Attire Accessories - May/Jun 2018 (Issue 70)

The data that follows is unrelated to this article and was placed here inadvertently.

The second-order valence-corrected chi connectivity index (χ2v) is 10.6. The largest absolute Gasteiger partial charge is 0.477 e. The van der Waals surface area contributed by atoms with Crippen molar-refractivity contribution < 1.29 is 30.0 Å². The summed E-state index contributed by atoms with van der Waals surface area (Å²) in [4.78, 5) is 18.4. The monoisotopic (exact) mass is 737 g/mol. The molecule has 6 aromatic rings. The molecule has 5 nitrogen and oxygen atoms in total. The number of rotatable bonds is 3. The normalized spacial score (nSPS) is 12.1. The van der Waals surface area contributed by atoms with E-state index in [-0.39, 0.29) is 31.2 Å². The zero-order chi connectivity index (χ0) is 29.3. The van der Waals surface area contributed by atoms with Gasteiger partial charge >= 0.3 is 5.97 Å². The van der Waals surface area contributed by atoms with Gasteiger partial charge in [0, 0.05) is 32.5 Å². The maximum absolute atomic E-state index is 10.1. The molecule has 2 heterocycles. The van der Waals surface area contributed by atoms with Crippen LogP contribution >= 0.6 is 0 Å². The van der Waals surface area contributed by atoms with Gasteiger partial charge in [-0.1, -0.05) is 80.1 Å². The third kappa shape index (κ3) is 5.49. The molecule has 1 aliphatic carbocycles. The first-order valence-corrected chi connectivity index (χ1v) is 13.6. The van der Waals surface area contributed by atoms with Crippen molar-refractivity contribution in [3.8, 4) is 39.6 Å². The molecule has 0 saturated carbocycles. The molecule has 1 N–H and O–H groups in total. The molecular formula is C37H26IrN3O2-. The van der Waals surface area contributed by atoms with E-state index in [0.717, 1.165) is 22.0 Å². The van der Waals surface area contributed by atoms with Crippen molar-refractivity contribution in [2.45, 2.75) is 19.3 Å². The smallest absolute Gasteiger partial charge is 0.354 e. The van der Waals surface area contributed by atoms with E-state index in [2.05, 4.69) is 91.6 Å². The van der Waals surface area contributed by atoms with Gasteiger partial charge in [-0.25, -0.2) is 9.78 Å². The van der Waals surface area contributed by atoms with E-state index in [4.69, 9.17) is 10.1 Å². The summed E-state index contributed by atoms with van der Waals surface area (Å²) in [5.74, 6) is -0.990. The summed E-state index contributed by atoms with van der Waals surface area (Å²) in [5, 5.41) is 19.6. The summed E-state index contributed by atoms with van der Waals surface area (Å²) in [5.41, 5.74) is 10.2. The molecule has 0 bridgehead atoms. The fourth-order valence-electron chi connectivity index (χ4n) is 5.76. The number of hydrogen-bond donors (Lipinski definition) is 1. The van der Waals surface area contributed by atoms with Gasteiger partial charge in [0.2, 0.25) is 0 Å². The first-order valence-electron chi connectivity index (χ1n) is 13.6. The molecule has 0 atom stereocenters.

36 ATTIRE High-profile cyber-attacks on well-known companies have generated international headlines and raised awareness of the growing threat of cyber-crime. Recent surveys conducted by Symantec and other cyber security organisations suggest that many small business owners are still operating under a false sense of cyber security. The statistics are grim.The vast majority of small businesses lack a formal internet security policy for employees and only about half have even rudimentary cyber security measures in place. Furthermore, only about a quarter of small business owners have had an outside party test their computer systems to ensure they are hacker proof, and nearly 40 per cent do not have their data backed up in more than one location. Shockingly, despite these significant cyber security exposures, 85 per cent of small business owners believe their company is safe from hackers, viruses, malware or a data breach.This disconnect is largely due to the widespread, albeit mistaken, belief that small businesses are unlikely targets for cyber- attacks. In reality, data thieves are simply looking for the path of least resistance. As more and more large companies get serious about data security, small businesses are becoming increasingly attractive targets – and the results are often devastating for small business owners. In recent years, nearly 60 per cent of the small businesses victimised by a cyber-attack closed permanently within six months. Many of these businesses put off making necessary improvements to their cyber security protocols until it was too late because they feared the costs would be prohibitive. Don’t make the same mistake. Even if you don’t currently have the resources to bring in an outside expert to test your computer systems and make security recommendations, there are simple, economical steps you can take to reduce your risk of falling victim to a costly cyber-attack: • Train your employees in cyber security principles. • Install, use and regularly update antivirus and antispyware software on every computer used in your business. • Use a firewall for your internet connection. • Download and install software updates for your operating systems and applications as they become available. • Make backup copies of important business data and information. • Control physical access to your computers and network components. • Secure your Wi-Fi networks. If you have a Wi-Fi network for your workplace make sure it is secure and hidden. • Require individual user accounts for each employee. • Limit employee access to data and information, and limit authority to install software. • Regularly change passwords! On the subject of passwords… According to software management firm ‘Keeper’ the top-10 most commonly stolen passwords last year (2017) were: 1. 1234 2. Password 3. 12345678 4. Qwerty 5. 12345 6. 123456789 7. Letmein 8. 1234567 9. Football 10. Iloveyou Insurance brokers TH March discuss cyber security for your small business Cyber security advice for small businesses Further information: TH March is a chartered firm of insurance brokers. Established in 1887, the company has offices in London, Birmingham, Manchester, Glasgow and Sevenoaks, as well as its National Administration Centre in Yelverton near Plymouth. Telephone +44 (0)1822 855 555, email , or visit the website